The celebrated leader Ole Gunnar Solskjær channels most often is Alex Ferguson, not Theodore Roosevelt, but even as he seeks to borrow from his mentor’s blueprint, the Manchester United manager turned to a past US president to argue Jadon Sancho and Marcus Rashford should be spared the sort of vitriolic reception that greeted David Beckham after the 1998 World Cup.
While Rashford is sidelined by a shoulder injury, Sancho, another to miss a penalty in England’s fateful Euro 2020 final shootout, could make his first appearance on enemy territory at St Mary’s on Sunday.
United’s first away game after Beckham’s sending-off against Argentina came at Upton Park, where West Ham fans hung an effigy of the midfielder from a noose. Last week, as Sancho made his debut in a cameo, a section of Leeds supporters sang that he and Rashford had let their country down.
“I don’t expect that to happen with too many away fans, or other fans,” Solskjær said. “More of them are more respectful and support their country more. You see other clubs’ fans show their support to the players who’ve been brave enough to step up for their country.”
His argument was supported by the sight of thousands of the Brentford faithful applauding Arsenal’s Bukayo Saka, the third England player to miss a penalty against Italy. Solskjær argued the majority appreciate the courage of young players who did not hide when asked to step forward.
“The old Theodore Roosevelt ‘man in the arena’ [speech] resonates for me in this situation,” he said.
In 1910, the 26th US president said: “The credit belongs to the man who is actually in the arena, whose face is marred by dust and sweat and blood; who strives valiantly; and who at the worst, if he fails, at least fails while daring greatly.”
Solskjær’s belief tends to be that great daring is central to United’s identity, that risk is part of their DNA. If it is something he learned from Ferguson, he looked to emulate the Scot’s man-management in tough times, vowing to support his players as his predecessor backed Beckham.
“The way the manager dealt with the Becks situation was just the right prototype,” he said. “Jadon and Marcus are strong characters; that won’t be an issue. We will protect them; I will protect them.”
United’s past offers encouragement. Sancho may inherit Beckham’s old spot on the right wing. While Solskjær completed a treble for United in 1999, Beckham finished the runner-up in the Ballon d’Or voting, reaching new heights after his red card. Solskjær argued the barracking of him and of Cristiano Ronaldo after the 2006 World Cup spurred each on.
“It’s not just because you’ve done something wrong, it’s also because they’re afraid of you,” he said. “That’s probably the case with Becks. He dealt with it in his own way: ‘I’ll show you, I will show character, I’ll prove how good I am.’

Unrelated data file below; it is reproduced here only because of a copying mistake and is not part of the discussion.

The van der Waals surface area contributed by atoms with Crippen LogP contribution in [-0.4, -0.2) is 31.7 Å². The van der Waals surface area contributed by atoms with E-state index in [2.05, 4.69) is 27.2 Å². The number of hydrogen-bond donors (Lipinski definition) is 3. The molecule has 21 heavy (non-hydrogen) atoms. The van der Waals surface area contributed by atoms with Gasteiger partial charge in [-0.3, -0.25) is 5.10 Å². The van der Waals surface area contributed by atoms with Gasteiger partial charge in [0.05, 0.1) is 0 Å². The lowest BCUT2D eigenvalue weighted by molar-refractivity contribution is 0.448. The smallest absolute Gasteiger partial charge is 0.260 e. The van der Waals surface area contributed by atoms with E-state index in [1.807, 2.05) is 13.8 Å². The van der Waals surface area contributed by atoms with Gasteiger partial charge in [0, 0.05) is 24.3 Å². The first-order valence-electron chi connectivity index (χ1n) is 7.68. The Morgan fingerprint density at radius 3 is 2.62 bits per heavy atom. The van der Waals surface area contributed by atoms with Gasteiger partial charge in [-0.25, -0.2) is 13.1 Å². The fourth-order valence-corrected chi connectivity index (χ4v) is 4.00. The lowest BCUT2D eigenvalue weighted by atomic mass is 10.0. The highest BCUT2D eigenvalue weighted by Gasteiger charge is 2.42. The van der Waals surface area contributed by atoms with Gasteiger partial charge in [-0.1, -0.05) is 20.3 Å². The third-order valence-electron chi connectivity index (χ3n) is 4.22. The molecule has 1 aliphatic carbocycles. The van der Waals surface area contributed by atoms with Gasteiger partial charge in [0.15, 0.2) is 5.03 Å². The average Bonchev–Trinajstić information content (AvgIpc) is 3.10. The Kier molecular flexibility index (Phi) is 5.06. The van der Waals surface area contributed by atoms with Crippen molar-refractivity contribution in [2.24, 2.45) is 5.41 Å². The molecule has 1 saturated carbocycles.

“That’s the traits of a Man United player and a Man United person, to go through difficult times still knowing that you’ve got your teammates and your teammates have your back.”
Solskjær’s theory of United exceptionalism extends to the kind of people required to prosper under pressure. Raphaël Varane could make his debut; factor in Sancho, and Solskjær could give first starts to £114m of signings. A World Cup winner arrives equipped with a huge medal collection. Solskjær feels he had already recruited likeminded souls, even if they were less decorated.
“Bruno [Fernandes] has not won a lot with Sporting but he has an immense winning mentality,” he said. “Harry [Maguire] might not have won a lot when we signed him but he has the character and traits of a Man United player. Raphaël has won almost everything and he brings that as well as his attitude and qualities. How can you handle playing at Man United? With Raphaël there is absolutely no worries he will not be able to perform, because of his quality and personality.”
The future of United’s other World Cup winner is more uncertain. Paul Pogba entered the final season of his contract in spectacular style, with a quartet of assists in the 5-1 thumping of Leeds. Speculation continues but Solskjær is ruling out a move in the next fortnight. “I expect him to be here when 1 September comes,” he said.
The evidence of last week is that life in limbo suits Pogba. Solskjær certainly does not think the prospect of a lucrative free transfer next summer will prompt him to down tools. “I’m not worried that the length of any player’s contract is changing the level of their motivation and inspiration,” he added. “If you’ve got a five-year contract or a one-year contract, when you sign for Man United you have to rise to the challenge of performing on a consistent level.
“We can’t expect Bruno to score a hat-trick every time. What I expect is that the attitude and the approach to every game is the right one. That we have the same focus, the right focus, the right professionalism and, with that, I have no worries about Paul whatsoever.”